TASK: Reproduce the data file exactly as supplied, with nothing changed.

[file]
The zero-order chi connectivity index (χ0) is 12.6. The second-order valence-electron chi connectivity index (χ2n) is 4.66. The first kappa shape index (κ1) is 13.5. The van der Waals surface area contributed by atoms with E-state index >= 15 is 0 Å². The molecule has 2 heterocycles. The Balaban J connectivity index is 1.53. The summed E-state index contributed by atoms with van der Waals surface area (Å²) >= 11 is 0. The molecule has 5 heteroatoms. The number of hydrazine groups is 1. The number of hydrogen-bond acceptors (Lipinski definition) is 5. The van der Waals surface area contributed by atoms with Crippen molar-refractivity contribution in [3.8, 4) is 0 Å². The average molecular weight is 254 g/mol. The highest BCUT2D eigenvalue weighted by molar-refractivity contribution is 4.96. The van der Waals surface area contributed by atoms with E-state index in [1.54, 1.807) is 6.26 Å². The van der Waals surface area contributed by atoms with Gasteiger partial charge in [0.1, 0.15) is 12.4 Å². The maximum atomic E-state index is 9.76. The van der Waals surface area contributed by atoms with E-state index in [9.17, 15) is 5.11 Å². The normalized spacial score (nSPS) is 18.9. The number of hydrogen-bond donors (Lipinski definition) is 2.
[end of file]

The zero-order chi connectivity index (χ0) is 12.6. The second-order valence-electron chi connectivity index (χ2n) is 4.66. The first kappa shape index (κ1) is 13.5. The van der Waals surface area contributed by atoms with E-state index >= 15 is 0 Å². The molecule has 2 heterocycles. The Balaban J connectivity index is 1.53. The summed E-state index contributed by atoms with van der Waals surface area (Å²) >= 11 is 0. The molecule has 5 heteroatoms. The number of hydrazine groups is 1. The number of hydrogen-bond acceptors (Lipinski definition) is 5. The van der Waals surface area contributed by atoms with Crippen molar-refractivity contribution in [3.8, 4) is 0 Å². The average molecular weight is 254 g/mol. The highest BCUT2D eigenvalue weighted by molar-refractivity contribution is 4.96. The van der Waals surface area contributed by atoms with E-state index in [1.54, 1.807) is 6.26 Å². The van der Waals surface area contributed by atoms with Gasteiger partial charge in [0.1, 0.15) is 12.4 Å². The maximum atomic E-state index is 9.76. The van der Waals surface area contributed by atoms with E-state index in [9.17, 15) is 5.11 Å². The normalized spacial score (nSPS) is 18.9. The number of hydrogen-bond donors (Lipinski definition) is 2.